The idea here is to allow payments toward “incidental” benefits, such as home modifications and caregiving training for family members.
“Supporting the ability of those needing LTC to remain in their homes could benefit both consumers and insurers,” according to the report.
But Congress would need to change the tax laws to permit this.
More Suitable Inflation Protection
Another intriguing recommendation: let insurers offer a variety of inflation protection provisions. Today, policies are required to offer the option of 5% annual compound inflation protection for the companies to qualify for special tax breaks. While inflation protection is a good thing, the 5% rate has pushed up premiums to levels many people can’t afford or won’t accept.
The report recommended that Congress let the Treasury Department set inflation protections to reflect evolving economic conditions. Inflation has been running at about 1.3% and under 3% since 2011.
Premiums could come down if the government decides economic circumstances justify a lower inflation protection rate, which makes sense.
Educating the Public on Long-Term Care and Long-Term Care Insurance
The report’s recommendation that the public needs better education about long-term care and long-term care insurance is spot on. The task force suggests that federal agencies bolster resources to do it. Such efforts would form the basis for working with state, nonprofit and private-sector organizations that promote financial literacy.
“I really like the financial literacy component,” says Moone. “The market is confusing.”
But the report rejects other tax changes that could make long-term care insurance financially attractive for prospective buyers, including ideas that have been backed by the insurance industry.
What Wasn’t Recommended
For example, the task force rejected the proposal to allow a full federal tax deduction for long-term care premiums paid by individuals and allowing increased contributions into tax-deferred health savings accounts if the money is used to pay long-term care premiums.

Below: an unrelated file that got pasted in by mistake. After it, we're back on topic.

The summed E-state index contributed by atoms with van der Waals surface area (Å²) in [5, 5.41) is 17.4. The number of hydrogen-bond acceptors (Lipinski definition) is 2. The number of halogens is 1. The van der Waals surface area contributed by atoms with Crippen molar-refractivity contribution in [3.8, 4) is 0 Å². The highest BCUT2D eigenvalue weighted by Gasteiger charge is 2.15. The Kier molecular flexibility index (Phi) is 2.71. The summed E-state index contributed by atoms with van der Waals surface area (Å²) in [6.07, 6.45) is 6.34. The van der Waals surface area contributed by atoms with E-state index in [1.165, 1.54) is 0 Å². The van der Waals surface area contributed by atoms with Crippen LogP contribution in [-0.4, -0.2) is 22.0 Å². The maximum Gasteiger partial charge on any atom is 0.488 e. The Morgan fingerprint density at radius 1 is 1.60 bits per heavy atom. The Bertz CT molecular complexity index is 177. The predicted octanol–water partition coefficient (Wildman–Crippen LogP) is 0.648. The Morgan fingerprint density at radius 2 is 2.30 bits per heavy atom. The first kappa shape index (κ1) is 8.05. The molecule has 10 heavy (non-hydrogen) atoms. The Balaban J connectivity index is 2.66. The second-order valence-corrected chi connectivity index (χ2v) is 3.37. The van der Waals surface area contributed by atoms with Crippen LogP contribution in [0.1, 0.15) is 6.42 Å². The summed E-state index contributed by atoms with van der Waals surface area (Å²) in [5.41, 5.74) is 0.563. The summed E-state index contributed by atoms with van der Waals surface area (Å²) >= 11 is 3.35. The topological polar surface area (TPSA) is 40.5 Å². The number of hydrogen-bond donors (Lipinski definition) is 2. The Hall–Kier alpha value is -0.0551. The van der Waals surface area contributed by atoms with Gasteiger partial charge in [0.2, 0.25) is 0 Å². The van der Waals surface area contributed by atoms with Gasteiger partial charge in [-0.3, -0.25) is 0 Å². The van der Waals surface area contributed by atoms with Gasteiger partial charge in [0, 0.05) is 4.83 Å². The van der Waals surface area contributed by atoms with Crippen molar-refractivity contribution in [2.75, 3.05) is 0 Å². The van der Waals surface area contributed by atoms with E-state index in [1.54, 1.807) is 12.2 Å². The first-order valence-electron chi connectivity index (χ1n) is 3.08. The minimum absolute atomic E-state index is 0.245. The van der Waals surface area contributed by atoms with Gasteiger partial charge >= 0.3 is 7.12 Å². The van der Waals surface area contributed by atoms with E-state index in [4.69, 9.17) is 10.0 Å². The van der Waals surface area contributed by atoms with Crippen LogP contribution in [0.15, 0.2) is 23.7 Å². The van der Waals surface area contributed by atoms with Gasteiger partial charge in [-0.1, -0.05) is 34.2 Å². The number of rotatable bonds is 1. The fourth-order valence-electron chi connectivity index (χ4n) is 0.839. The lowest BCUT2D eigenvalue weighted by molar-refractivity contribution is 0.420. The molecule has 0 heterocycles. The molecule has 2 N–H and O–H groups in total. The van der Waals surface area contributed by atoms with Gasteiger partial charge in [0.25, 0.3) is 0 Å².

The task force said proposals like those would reduce tax revenue, mostly benefit higher income taxpayers and add complexity to the tax code.
The one exception: It backed the idea of eliminating the early withdrawal penalty from retirement savings plans if funds are used to pay for long-term care premiums. Again, Congress would need to approve that.
As you can see, while many individual recommendations in the Treasury Department have merit, they’re small bore compared to the size and scope of America’s long-term care challenge.
Caregiving has stretched family finances. Medicaid is chronically underfunded. Private long-term care insurance products are too expensive for middle-income households. While all this was true before the pandemic, “what the pandemic has laid bare for everyone to see the consequences of a system dependent on these three pillars,” says Cohen.
What Could Have Been Included
The last section of the report offers a dismaying sense of “what could have been” if task force members had embraced reform rather than tweaks.
It examines several alternative long-term care systems, including adding a home care benefit to Medicare, Medicare Supplement and Medicare Advantage; creating a public catastrophic long-term care insurance option that might allow the private insurance market to flourish and backing a comprehensive social insurance Medicare benefit for long-term care.
In a classic bureaucratic move, the task force simply called for policymakers and other stakeholders to “continue to develop, monitor, and analyze LTC and LTC reform proposals.”
How States Are Helping
Fortunately, a few states have taken the lead.
Washington state legislators have created the most comprehensive public long-term care insurance benefit in the country. Hawaii has a cash benefit program that pays family caregivers with full-time jobs up to $70 a day for up to 365 days. Other states are considering various public and private options to help families better meet caregiving expenses, too.
Congress has shown a few signs of stirring, too. Rep. Frank Pallone, Jr. (D-N.J.) has proposed establishing a public long-term care benefit within Medicare. And Sen. Bernie Sanders (I-Vt.) expanded his Medicare for All blueprint to include long-term care support and services. Neither of these are going anywhere in 2020, though.
These remain small steps next to the scale of scope of the challenge, to be sure. The pandemic recession has savaged state budgets and it remains to be seen how much an impact fiscal strains will have on long-term care reform.
Nevertheless, Cohen counts himself among the optimists. He believes the long-term care conversation has been gaining genuine traction.
Reform will rise in importance in the state and national policy agenda in coming years. “You’re talking to someone who has been tilting at windmills for three decades,” he adds.
Next Avenue Editors Also Recommend:
- When a Hybrid Long-Term Care Policy Makes Sense
- The ABCs of Long-Term Care Insurance
- Should I Buy Long-Term Care Insurance?